Coos County - Information for Partners and Participants
The dairy industry is very important in the valleys of Coos County with forestry in the foothills and mountains.
Coos County has a total area of about 1 million acres and a population of 63,655. The county falls within the Coast Range ecoregion and is drained by the Coos and Coquille rivers. Interior flood plains typically flood in winter and standing water is common. The mean rainfall of 60 inches falls mostly in winter. Timber is produced on about 82% of the area with pasture, hay production and urban use covering the bulk of remaining acres. About 69% of the land is privately owned. Specialty crops such as cranberries are significant economically despite relatively smaller acreages.
NRCS Local Conservation Activities and Strategies
The highest priority resource concerns identified in Coos and Curry Counties include: water quality, water quantity, forest health and wildlife populations. NRCS is currently pursuing two strategies relating to water quality and quantity. The Agricultural Water Quality and Quantity strategy is currently focused on livestock and irrigation management in areas along the Coquille Watershed sub basin. The Cranberry Irrigation Automation Strategy is focused on improving management of water resources in cranberry operations.
NRCS Programs Available
- Environmental Quality Incentives Program (EQIP):
- Improve growth and vigor of pasture to promote sustainable permanent cover of desired vegetation through Forage planting, brush and weed control, cross fencing, and grazing management.
- Install alternative livestock watering facilities and heavy use area improvements to protect stream corridors and improve health of riparian areas.
- Upgrade equipment and improve pump utilization, reduce runoff and the amount of water withdrawn for irrigation purposes.
- Water savings through irrigation efficiency.
- Improve nutrient management and nutrient cycling, crop health and productivity.
- Improve water quality through management enhancements requiring less pesticides, insecticides and herbicides.
- Conservation Stewardship Program (CSP):
- • Support for qualified stewardship activities and enhancements.
- Seasonal High Tunnel Initiative
- EQIP Organic Initiative
Additional Conservation Resources Available
Conservation agencies in the region are very cooperative and routinely work together with private landowners to accomplish resource enhancement projects. The following agencies provide assistance in planning, funding or implementing conservation and restoration projects:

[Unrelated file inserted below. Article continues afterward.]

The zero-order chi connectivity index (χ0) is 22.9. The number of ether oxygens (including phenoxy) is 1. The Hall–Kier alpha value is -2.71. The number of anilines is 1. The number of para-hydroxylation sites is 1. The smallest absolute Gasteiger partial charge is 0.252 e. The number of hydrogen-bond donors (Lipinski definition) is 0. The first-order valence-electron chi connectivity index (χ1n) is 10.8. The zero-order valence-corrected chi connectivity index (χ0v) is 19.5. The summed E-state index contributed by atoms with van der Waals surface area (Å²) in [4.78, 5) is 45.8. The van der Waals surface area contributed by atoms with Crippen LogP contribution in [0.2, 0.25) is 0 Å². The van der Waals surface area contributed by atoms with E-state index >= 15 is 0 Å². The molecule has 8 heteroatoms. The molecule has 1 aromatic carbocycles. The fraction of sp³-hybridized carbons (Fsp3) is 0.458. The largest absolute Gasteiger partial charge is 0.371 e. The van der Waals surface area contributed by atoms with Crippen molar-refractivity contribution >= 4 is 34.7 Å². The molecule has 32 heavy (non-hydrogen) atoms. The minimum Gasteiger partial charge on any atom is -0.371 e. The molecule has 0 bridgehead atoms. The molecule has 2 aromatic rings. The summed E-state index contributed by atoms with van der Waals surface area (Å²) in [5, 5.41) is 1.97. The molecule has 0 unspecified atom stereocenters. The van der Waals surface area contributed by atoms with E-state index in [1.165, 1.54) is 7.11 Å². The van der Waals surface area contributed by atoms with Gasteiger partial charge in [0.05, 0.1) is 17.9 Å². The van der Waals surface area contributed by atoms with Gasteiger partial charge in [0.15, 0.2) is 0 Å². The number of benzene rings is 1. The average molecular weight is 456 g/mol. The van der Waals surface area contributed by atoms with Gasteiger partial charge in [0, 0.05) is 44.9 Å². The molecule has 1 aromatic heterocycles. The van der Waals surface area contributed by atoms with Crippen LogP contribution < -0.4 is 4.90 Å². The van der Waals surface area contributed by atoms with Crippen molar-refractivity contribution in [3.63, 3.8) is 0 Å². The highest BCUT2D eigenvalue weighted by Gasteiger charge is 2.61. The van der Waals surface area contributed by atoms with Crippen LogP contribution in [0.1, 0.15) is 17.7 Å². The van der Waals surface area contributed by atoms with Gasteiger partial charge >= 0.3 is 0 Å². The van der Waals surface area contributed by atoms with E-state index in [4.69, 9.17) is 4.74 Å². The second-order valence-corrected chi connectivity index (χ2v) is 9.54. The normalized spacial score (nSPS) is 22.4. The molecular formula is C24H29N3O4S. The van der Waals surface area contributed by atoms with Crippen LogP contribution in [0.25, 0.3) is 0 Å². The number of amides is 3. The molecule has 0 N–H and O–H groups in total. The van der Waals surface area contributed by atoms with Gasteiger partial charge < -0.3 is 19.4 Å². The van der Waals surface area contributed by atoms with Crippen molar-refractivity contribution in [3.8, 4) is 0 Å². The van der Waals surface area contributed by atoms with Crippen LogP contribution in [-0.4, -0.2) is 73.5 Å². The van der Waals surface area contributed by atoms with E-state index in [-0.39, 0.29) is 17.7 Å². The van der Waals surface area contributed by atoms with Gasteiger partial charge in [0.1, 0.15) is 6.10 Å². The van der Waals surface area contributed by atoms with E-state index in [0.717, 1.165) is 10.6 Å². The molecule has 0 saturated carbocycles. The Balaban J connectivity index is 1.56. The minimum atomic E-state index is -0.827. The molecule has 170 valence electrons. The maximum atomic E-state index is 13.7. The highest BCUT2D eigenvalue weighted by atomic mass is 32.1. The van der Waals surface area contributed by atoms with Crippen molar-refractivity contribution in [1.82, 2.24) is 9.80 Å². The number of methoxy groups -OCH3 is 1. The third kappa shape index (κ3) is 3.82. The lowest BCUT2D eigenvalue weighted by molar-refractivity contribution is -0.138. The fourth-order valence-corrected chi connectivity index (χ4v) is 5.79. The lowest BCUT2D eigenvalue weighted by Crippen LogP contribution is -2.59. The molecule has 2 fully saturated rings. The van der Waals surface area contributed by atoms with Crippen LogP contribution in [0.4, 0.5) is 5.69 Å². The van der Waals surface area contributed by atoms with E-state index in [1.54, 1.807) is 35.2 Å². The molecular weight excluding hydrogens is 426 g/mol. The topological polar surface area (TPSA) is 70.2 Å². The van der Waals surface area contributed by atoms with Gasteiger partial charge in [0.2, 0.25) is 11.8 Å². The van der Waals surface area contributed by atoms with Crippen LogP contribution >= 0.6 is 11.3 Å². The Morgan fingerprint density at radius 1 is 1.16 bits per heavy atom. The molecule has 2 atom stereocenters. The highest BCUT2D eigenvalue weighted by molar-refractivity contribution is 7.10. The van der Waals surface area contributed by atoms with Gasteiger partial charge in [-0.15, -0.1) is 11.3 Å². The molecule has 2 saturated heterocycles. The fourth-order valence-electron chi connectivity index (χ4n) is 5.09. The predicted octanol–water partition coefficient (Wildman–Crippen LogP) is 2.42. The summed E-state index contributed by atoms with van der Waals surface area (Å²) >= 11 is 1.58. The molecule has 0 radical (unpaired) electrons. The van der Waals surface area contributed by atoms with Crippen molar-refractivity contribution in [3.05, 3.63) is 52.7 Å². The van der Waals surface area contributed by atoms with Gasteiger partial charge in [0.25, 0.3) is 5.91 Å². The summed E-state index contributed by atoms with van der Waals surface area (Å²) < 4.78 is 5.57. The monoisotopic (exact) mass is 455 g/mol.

- Coos SWCD
- Coos Watershed Association
- Coquille Watershed Association
- Farm Service Agency
- Oregon Department of Agriculture
- Oregon Department of Fish & Wildlife
- Oregon Dept of Forestry
- Oregon DEQ
- OSU Extension
- Southcoast Watershed Council
- Ten Mile Lakes Partnership
Local Work Group Updates
The Local working group is a collaborative group of agencies and organizations working on conservation in the region. They assemble annually to share information and provide input and suggestions to the development of strategies and programs in the county. Please contact the district conservationist if you would like to participate or be included in information sharing.
For meeting information, please click here.
A Conservation Investment for Sustainable, Marketable Timber Products
"You have to be aware of conservation," says Dan Mast. "You wouldn’t have anything down the road if you weren’t." Mast manages 800 acres of family-owned forest land in southwestern Oregon. While the family also operates a grade A dairy and raise lambs, Dan believes that maintaining a diverse operation is the key to survival for small operations like his. More...
Key Words: Forest stand improvement, conservation planning, small acreage, Southwest Oregon Basin
For Additional Assistance Contact
Coquille Service Center
382 North Central
Coquille, Oregon 97423-1296
NRCS District Conservationist: Vacant, (541) 396-2841
Coos County SWCD: (541) 396-6879
A cranberry grower looks over a cranberry bed.
Irrigation system improvements benefit land managers and the watershed by improving the efficiency of application, minimizing runoff and maximizing the benefit to the crop.